ROWLETT: How desperate are Dallas’ money woes? You have presented a budget with a nearly $22 million shortfall.
SUHM: I wouldn’t define it as a shortfall. It is really easy to project expenses for next year. It’s not so easy to project revenues. I just wanted to give the Council an idea of what we are working on as they were heading into their vacation.
ROWLETT: I know it was preliminary, but it appears you will be coming up short.
SUHM: No, I won’t come up short. I’ll have a balanced budget. The Council over the last several years made decisions that really commit them to moving forward. In the bond program, which the voters overwhelmingly passed, it was very clear that there would be an increase in taxes. The Council has made a commitment to economic development, and they’ve put more money and more people in that. They’ve made a commitment to improving public safety. These are the kinds of gutsy decisions that you have to make for the future that may result in tax increases.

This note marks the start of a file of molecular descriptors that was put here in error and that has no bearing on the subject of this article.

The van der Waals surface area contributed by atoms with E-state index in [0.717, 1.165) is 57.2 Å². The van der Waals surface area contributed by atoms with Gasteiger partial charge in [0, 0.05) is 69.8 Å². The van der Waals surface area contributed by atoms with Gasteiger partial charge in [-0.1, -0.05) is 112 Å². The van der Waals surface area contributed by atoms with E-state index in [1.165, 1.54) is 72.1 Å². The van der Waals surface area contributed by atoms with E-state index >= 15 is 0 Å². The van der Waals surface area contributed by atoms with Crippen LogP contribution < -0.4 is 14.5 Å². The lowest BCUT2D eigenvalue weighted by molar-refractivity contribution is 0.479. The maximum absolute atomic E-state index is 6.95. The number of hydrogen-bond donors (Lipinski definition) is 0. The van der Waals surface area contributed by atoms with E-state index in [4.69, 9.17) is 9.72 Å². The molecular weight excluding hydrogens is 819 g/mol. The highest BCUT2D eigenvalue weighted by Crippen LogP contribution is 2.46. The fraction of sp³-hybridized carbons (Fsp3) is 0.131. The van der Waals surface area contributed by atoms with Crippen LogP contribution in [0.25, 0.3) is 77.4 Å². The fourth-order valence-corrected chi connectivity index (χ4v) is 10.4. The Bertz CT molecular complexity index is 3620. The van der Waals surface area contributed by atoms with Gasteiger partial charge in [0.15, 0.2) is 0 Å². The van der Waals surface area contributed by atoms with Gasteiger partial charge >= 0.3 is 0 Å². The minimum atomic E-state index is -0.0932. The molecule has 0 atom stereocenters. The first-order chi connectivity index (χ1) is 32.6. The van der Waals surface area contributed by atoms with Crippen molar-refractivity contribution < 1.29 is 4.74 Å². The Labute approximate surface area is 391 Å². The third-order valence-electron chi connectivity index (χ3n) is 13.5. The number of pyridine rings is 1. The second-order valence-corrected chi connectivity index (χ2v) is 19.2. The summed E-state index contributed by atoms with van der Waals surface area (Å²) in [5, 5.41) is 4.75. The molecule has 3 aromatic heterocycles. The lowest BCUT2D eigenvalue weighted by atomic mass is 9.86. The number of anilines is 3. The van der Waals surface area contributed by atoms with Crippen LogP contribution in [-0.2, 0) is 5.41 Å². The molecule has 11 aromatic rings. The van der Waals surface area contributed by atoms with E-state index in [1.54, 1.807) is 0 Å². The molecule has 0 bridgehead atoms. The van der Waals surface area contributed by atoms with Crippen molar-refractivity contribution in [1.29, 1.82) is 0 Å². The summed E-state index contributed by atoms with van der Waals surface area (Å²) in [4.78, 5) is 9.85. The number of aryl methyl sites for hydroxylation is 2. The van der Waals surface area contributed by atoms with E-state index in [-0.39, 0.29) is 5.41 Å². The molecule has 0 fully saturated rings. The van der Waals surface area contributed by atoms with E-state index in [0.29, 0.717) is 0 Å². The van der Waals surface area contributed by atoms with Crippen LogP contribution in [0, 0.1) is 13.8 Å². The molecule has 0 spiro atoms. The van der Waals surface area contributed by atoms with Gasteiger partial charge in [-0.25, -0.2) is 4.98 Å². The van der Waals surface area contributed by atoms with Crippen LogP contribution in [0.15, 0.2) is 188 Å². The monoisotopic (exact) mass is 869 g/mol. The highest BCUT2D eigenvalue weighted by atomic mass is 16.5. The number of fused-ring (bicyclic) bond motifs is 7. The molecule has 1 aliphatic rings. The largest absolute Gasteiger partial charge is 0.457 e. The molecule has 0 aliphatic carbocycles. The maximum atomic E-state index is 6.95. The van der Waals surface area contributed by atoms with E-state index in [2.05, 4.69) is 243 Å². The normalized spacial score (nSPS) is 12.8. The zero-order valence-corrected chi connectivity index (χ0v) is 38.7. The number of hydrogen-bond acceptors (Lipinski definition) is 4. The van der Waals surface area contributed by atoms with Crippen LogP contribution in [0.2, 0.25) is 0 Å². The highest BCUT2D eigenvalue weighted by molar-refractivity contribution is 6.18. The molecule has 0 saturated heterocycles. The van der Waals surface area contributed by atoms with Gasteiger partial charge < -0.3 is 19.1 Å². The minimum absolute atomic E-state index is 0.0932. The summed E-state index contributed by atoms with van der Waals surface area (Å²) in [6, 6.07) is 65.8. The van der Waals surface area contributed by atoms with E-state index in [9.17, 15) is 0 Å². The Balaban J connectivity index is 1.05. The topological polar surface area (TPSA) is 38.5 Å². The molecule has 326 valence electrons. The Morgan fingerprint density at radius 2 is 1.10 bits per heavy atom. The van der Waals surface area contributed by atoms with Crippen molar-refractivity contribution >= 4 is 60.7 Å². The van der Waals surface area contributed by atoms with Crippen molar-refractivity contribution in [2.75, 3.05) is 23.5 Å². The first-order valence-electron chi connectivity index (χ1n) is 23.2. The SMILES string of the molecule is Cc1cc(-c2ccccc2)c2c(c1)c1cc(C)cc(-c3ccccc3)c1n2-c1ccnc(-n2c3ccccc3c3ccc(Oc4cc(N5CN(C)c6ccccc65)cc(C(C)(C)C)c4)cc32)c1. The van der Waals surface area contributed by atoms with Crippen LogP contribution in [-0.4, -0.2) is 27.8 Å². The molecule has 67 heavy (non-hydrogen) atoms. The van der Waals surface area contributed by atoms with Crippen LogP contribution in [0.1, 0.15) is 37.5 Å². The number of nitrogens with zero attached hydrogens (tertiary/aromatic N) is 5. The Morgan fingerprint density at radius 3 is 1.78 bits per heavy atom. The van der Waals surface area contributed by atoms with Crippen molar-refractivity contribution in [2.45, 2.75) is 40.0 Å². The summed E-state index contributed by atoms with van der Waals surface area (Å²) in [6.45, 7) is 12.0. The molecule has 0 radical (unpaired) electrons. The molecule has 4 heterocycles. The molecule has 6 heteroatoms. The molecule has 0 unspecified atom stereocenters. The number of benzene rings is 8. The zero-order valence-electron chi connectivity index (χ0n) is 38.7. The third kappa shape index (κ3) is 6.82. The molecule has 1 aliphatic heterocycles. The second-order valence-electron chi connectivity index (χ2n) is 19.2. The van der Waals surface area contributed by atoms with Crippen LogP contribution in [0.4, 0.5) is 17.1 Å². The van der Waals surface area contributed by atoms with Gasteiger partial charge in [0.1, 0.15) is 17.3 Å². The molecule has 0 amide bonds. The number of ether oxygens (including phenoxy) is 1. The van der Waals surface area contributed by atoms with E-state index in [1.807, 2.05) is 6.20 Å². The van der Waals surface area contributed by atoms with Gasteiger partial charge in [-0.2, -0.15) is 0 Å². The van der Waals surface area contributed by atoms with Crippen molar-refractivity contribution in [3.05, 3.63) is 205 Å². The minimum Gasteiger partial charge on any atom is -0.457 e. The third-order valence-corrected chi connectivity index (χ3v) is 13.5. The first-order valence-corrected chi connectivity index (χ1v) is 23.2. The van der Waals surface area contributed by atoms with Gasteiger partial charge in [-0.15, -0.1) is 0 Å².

|TOP MANAGER: “We have to be responsive,” Suhm says. “Everything we do here should be transparent to folks in this community.”|
ROWLETT: When you do your budget, do you take your lead from the Council, or do you tell them what the city needs?
SUHM: Last year, the Council set down its five priorities and, for me, that is very empowering. They not only gave priorities, but they gave weights to the priorities, too. Now, my budget, which I am very excited about, is not by departments, but is based on priorities. So every service in the city, whether it is police or fire, the health department or even the library department if it contributes to public safety, shows up under public safety. It’s all money we are spending on public safety. Then the Council can see how much money is being spent and whether it is the best place to put that money to accomplish the Council’s goals. The Council has not had a budget like this before, and it will be based on those services, not just on departments.